# Category:Density mixing

**Density mixing** refers to the way of updating, e.g., the charge density with each iteration step in a self-consistent calculation within density-functional theory (DFT). In the case of magnetism and metaGGAs, VASP can also consider the spin-magnetization density and kinetic-energy density. Selecting the optimal procedure enhances the electronic convergence and avoids problems such as charge sloshing. In many cases, VASP automatically selects suitable values, and it is unnecessary to set the tags related to density mixing manually.

## Theory

In each iteration of a DFT calculation, we start from a given charge density and obtain the corresponding Kohn-Sham (KS) Hamiltonian and its eigenstates, i.e., KS orbitals. From the occupied KS orbitals, we can compute a new charge density . Thus, conceptionally VASP solves a multidimensional fixed-point problem. To solve this problem, VASP uses nonlinear solvers that work with the input vector and the residual . The optimal solution is obtained within the subspace spanned by the input vectors. The most efficient density-mixing schemes are the Broyden^{[1]} and the Pulay^{[2]} mixing (IMIX=4). In the Broyden^{[1]} mixing, an approximate of the Jacobian matrix is iteratively improved to find the optimal solution. In the Pulay^{[2]} mixing, the input vectors are combined assuming linearity to minimize the residual.

The implementation in VASP is based on the work of Johnson^{[3]}. Kresse and Furthmüller^{[4]} extended on it and demonstrated that the Broyden and Pulay schemes transform into each other for certain choices of weights for the previous iterations. They also introduced an efficient metric putting additional weight on the long-range components of the density (small vectors), resulting in a more robust convergence. Furthermore, VASP uses a Kerker preconditioning^{[5]} to improve the choice of the input density for the next iteration.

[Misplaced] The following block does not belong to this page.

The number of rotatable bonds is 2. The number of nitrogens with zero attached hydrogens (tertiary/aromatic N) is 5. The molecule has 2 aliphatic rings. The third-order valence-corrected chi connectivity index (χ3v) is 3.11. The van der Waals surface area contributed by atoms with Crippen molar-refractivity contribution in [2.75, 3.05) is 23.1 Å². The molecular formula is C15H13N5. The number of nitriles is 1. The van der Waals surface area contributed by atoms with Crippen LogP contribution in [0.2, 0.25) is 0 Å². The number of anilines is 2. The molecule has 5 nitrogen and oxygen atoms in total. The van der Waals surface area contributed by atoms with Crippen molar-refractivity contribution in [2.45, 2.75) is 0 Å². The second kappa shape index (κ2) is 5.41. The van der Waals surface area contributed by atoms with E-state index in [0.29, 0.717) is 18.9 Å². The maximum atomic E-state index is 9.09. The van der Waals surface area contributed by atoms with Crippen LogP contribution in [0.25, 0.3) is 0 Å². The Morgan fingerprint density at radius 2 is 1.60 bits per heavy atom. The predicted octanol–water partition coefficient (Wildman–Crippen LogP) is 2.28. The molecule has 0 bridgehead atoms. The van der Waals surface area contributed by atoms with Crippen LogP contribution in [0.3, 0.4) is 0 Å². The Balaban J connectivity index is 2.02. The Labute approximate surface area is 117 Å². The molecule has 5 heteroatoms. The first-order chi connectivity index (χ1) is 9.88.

## How to

### Improve the convergence

For most simple DFT calculations, the default choice of the convergence parameters is well suited to converge the calculation. As a first step, we suggest visualizing your structure or examining the output for warnings to check for very close atoms. That can happen during a structure relaxation if VASP performs a large ionic step. If the structure is correct, we recommend increasing the number of steps NELM and only if that doesn't work starting to tweak the parameters AMIX or BMIX; preferably the latter.

### Magnetic calculations

For magnetic materials, the charge density and the spin-magnetization density need to converge.

Hence, if you have problems to converge to a desired magnetic solution, try to calculate first the non-magnetic groundstate, and continue from the generated WAVECAR and CHGCAR file. For the continuation job, you need to set

ISPIN = 2 ICHARG = 1

in the INCAR file.

### MetaGGAs

For the density mixing schemes to work reliably, the charge density mixer must know all quantities that affect the total energy during the self-consistency cycle. For a standard DFT functional, this is solely the charge density. In the case of meta-GGAs, however, the total energy depends on the kinetic-energy density.

In many cases, the density-mixing scheme works well enough without passing the kinetic-energy density through the mixer, which is why LMIXTAU=.FALSE., per default. However, when the self-consistency cycle fails to converge for one of the algorithms exploiting density mixing, e.g., IALGO=38 or 48, one may set LMIXTAU=.TRUE. to have VASP pass the kinetic-energy density through the mixer as well. It sometimes helps to cure convergence problems in the self-consistency cycle.

## References

- ↑
^{a}^{b}C. G. Broyden, Math. Comput.**19**, 577 (1965) - ↑
^{a}^{b}P. Pulay, Chem. Phys. Lett.**73**, 393 (1980). - ↑ D. D. Johnson, Phys. Rev. B
**38**, 12807 (1988) - ↑ G. Kresse and J. Furthmüller, Comp. Mater. Sci.
**6**, 15 (1996) - ↑ G. P. Kerker,
*Efficient iteration scheme for self-consistent pseudopotential calculations*, Phys. Rev. B**23**, 3082 (1981).